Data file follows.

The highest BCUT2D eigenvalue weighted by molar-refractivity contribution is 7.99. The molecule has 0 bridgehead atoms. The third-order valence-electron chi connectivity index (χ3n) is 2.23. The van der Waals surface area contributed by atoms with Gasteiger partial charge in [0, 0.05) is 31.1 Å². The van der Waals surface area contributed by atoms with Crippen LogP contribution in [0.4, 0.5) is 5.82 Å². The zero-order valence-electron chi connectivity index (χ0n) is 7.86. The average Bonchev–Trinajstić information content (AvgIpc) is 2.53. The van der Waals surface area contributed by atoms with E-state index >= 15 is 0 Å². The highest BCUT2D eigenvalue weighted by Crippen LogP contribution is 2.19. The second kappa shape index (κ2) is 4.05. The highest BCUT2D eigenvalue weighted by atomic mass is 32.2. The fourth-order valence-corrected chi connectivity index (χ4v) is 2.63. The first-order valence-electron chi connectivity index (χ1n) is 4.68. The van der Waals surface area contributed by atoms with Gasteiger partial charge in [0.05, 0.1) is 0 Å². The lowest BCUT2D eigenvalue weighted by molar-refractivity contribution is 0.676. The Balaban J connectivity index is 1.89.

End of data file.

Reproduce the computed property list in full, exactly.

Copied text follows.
The highest BCUT2D eigenvalue weighted by molar-refractivity contribution is 7.99. The molecule has 0 bridgehead atoms. The third-order valence-electron chi connectivity index (χ3n) is 2.23. The van der Waals surface area contributed by atoms with Gasteiger partial charge in [0, 0.05) is 31.1 Å². The van der Waals surface area contributed by atoms with Crippen LogP contribution in [0.4, 0.5) is 5.82 Å². The zero-order valence-electron chi connectivity index (χ0n) is 7.86. The average Bonchev–Trinajstić information content (AvgIpc) is 2.53. The van der Waals surface area contributed by atoms with E-state index >= 15 is 0 Å². The highest BCUT2D eigenvalue weighted by Crippen LogP contribution is 2.19. The second kappa shape index (κ2) is 4.05. The highest BCUT2D eigenvalue weighted by atomic mass is 32.2. The fourth-order valence-corrected chi connectivity index (χ4v) is 2.63. The first-order valence-electron chi connectivity index (χ1n) is 4.68. The van der Waals surface area contributed by atoms with Gasteiger partial charge in [0.05, 0.1) is 0 Å². The lowest BCUT2D eigenvalue weighted by molar-refractivity contribution is 0.676. The Balaban J connectivity index is 1.89.